My husband and my father don’t get along, and after their last argument at Thanksgiving, my husband doesn’t want to go back to my family’s house for Christmas. How do I handle this?
Cherry T. Des Moines, IA
You have a ton of options here. Want to know what is not in my plans-for-a-happy-holidays list of options for you? Suck it up and show up. And this is unfortunately exactly what many of us do all over the world this time of year.
“Suck it up” is terrible advice.
With mere days to go before Christmas, you probably won’t be able to do the high-level repairs to egos and feelings for all involved so that they’ll all be happy, authentic, and gracious over the Christmas crackers. So, for this holiday season, here are my top three recommendations for you and your husband (and children, if there are any):
Option #1: Create your own holiday celebration and rituals.
Ever wished you had time to stroll arm-in-arm past the festive lights on that beloved lane, holding a warm apple cider or cocoa, and whispering to each other about which houses are your favorites?
Are you feeling like you didn’t have enough time for that crafty ornament-decorating project you wanted to try? Christmas day is the time!
You’re not really into Christmas itself, you say? How about a new holiday ritual of grabbing Chinese food and hitting your local multi-plex theater to catch that new blockbuster. Nothing says holiday like cushy, reclining seats and some smuggled-in grocery store candy (Not that anyone does that…nope.)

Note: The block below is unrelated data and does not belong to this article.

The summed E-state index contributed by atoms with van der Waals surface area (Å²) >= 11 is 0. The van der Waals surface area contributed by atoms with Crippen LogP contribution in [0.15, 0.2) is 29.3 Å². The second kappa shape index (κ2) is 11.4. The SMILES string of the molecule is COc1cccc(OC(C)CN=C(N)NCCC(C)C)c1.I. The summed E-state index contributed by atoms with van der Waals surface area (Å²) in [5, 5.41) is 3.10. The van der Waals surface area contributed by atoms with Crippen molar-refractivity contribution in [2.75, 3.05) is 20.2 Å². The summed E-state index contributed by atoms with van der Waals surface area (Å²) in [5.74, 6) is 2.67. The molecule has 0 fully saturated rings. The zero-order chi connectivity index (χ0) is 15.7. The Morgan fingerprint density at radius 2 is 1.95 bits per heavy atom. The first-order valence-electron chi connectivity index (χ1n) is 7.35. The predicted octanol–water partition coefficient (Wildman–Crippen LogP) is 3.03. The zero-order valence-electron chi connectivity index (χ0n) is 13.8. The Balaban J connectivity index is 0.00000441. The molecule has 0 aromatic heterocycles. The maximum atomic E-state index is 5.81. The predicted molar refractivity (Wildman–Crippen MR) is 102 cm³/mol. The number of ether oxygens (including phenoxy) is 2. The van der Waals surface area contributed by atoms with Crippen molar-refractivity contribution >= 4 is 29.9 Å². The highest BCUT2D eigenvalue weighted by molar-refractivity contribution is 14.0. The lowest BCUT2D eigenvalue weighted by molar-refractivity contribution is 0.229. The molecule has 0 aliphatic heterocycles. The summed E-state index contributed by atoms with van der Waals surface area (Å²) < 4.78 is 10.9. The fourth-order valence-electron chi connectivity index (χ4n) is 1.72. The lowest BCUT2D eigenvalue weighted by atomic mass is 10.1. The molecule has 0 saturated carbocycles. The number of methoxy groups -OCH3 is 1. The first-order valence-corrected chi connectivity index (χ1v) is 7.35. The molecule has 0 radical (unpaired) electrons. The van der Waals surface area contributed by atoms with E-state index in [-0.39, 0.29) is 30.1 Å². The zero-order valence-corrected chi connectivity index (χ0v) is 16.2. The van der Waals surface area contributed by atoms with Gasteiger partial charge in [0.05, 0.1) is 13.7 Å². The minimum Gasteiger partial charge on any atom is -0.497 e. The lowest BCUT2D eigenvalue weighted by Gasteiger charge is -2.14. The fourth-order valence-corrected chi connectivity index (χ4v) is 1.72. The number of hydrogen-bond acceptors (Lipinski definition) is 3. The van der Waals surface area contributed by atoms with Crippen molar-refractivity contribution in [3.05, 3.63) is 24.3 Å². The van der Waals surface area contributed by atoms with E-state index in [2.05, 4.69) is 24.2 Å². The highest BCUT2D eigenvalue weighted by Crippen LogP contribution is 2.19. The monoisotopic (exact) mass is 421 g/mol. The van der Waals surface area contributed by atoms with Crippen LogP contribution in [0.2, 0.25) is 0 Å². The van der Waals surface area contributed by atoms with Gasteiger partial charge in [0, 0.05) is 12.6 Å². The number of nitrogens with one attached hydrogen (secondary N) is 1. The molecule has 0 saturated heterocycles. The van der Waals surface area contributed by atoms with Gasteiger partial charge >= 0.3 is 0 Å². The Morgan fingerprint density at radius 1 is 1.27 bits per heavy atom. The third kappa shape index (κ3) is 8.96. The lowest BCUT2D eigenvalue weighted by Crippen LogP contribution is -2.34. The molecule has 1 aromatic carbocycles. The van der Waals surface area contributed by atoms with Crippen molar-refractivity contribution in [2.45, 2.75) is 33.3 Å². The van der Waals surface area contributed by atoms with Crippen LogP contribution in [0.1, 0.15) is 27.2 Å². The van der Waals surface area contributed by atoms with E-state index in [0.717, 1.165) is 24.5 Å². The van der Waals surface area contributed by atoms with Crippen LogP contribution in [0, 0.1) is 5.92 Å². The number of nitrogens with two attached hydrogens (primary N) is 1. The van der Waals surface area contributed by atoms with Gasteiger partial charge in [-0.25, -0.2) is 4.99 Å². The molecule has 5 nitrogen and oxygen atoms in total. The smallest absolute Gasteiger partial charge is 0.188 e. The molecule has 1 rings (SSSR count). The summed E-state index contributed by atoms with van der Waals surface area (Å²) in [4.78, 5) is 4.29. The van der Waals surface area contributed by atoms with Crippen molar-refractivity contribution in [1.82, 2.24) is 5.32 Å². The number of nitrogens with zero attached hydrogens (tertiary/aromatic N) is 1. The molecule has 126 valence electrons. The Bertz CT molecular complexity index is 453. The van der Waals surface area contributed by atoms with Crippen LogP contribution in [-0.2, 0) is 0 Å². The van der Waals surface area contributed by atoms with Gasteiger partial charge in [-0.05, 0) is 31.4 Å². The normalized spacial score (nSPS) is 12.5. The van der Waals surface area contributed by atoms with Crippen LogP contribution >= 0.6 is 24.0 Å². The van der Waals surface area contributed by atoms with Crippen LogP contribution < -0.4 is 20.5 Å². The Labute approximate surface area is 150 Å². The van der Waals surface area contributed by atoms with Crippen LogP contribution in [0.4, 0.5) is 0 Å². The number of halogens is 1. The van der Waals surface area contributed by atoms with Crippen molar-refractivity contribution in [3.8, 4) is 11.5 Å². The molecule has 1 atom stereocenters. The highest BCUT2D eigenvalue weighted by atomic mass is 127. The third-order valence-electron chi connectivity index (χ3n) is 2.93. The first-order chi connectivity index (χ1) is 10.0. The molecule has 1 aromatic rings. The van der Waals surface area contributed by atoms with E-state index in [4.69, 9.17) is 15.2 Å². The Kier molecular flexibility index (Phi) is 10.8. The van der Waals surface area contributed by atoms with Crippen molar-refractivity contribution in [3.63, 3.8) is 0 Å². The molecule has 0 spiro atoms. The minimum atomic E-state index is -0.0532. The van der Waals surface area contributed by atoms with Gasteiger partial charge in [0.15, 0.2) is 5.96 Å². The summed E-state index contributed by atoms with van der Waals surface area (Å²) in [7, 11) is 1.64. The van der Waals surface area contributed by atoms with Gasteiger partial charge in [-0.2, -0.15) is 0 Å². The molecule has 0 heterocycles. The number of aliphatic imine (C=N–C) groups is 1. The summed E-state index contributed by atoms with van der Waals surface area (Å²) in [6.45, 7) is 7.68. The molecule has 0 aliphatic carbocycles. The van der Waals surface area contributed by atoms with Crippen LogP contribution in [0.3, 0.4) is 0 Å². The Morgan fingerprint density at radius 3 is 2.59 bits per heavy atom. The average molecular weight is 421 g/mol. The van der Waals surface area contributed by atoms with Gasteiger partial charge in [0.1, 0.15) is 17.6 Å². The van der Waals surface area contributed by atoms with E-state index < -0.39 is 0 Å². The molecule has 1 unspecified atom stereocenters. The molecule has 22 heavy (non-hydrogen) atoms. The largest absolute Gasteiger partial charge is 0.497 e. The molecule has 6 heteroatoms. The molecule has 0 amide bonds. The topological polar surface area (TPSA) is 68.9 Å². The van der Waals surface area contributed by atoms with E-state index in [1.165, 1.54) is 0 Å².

Option #2: Create a Christmas haven at your place with chosen family.
Do you have friends and colleagues you adore who don’t have anywhere to go for the holidays? Make your house an inviting refuge. You can put something simple together to snack on, or you can ask everyone to bring food and drink potluck-style. All you need is a warm and welcoming attitude—no tree or decorative lights needed.
Option #3: Create a year-end wrap-up with your husband.
If you’re not feeling like celebrating Christmas at all, use this holiday time to clear out what happened in 2018 and set intentions on what you two are going to accomplish together (and separately) in 2019. It’s important to look at individual goals, too, so you each know how you can best support each other in the year ahead. Use my Full Moon Ritual as part of your year-end ceremony to do some light housekeeping in your relationship and create even more connection between the two of you.
Those are my top three, and after reading this, you might be deliberating and pondering. You might think, “but what about my mom, and the rest of my family?” Are you considering throwing my suggestions to the wind and just compromising? Maybe telling yourself, “I could spend 20 minutes at their house instead of the entire day. Eat the humble pie, take one for the team, and just go.”
I don’t recommend you do this. Why?
I advocate for you to only go places that will make you happy where you both are welcomed and well received. Don’t suck it up, and don’t split up and leave your partner to jet over there for an hour or so—stick together. Absence from family events could be the very motivator to prompt your people to fix this crappy situation and start acting right.
This piece of advice may sound like I’m saying, “Just be selfish and fuck everyone else!” but I don’t think that what I’ve offered is selfish at all. You have people in your life who depend on you to be at your best. When you’re performing at peak levels, you are amazing! And your workmates, your husband, your friends, and your family all deserve the best of you. We are never at our best when we’re triggered, compromised, biting our tongue, and acquiescing to others on their terms when their terms aren’t fair to everyone. So, consider that being “selfish” might be the most generous thing you do all year.
Merry Christmas and Happy Holidays!